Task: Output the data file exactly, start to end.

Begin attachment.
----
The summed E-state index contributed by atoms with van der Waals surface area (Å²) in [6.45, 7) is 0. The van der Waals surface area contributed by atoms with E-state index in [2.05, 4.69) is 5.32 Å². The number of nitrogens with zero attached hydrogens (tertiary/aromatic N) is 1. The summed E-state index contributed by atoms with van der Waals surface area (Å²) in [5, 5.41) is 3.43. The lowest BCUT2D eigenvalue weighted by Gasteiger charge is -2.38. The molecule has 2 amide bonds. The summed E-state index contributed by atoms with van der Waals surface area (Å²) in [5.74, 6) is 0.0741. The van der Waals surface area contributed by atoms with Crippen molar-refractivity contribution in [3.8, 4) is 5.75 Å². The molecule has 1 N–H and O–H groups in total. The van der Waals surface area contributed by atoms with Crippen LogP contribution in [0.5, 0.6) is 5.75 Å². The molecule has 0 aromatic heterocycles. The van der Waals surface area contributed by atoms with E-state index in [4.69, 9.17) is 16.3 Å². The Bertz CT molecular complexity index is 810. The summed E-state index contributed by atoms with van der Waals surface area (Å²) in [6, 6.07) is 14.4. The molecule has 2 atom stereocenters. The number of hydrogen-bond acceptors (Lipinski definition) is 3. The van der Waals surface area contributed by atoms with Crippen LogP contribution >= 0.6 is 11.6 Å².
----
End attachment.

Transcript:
The summed E-state index contributed by atoms with van der Waals surface area (Å²) in [6.45, 7) is 0. The van der Waals surface area contributed by atoms with E-state index in [2.05, 4.69) is 5.32 Å². The number of nitrogens with zero attached hydrogens (tertiary/aromatic N) is 1. The summed E-state index contributed by atoms with van der Waals surface area (Å²) in [5, 5.41) is 3.43. The lowest BCUT2D eigenvalue weighted by Gasteiger charge is -2.38. The molecule has 2 amide bonds. The summed E-state index contributed by atoms with van der Waals surface area (Å²) in [5.74, 6) is 0.0741. The van der Waals surface area contributed by atoms with Crippen molar-refractivity contribution in [3.8, 4) is 5.75 Å². The molecule has 1 N–H and O–H groups in total. The van der Waals surface area contributed by atoms with Crippen LogP contribution in [0.5, 0.6) is 5.75 Å². The molecule has 0 aromatic heterocycles. The van der Waals surface area contributed by atoms with E-state index in [4.69, 9.17) is 16.3 Å². The Bertz CT molecular complexity index is 810. The summed E-state index contributed by atoms with van der Waals surface area (Å²) in [6, 6.07) is 14.4. The molecule has 2 atom stereocenters. The number of hydrogen-bond acceptors (Lipinski definition) is 3. The van der Waals surface area contributed by atoms with Crippen LogP contribution >= 0.6 is 11.6 Å².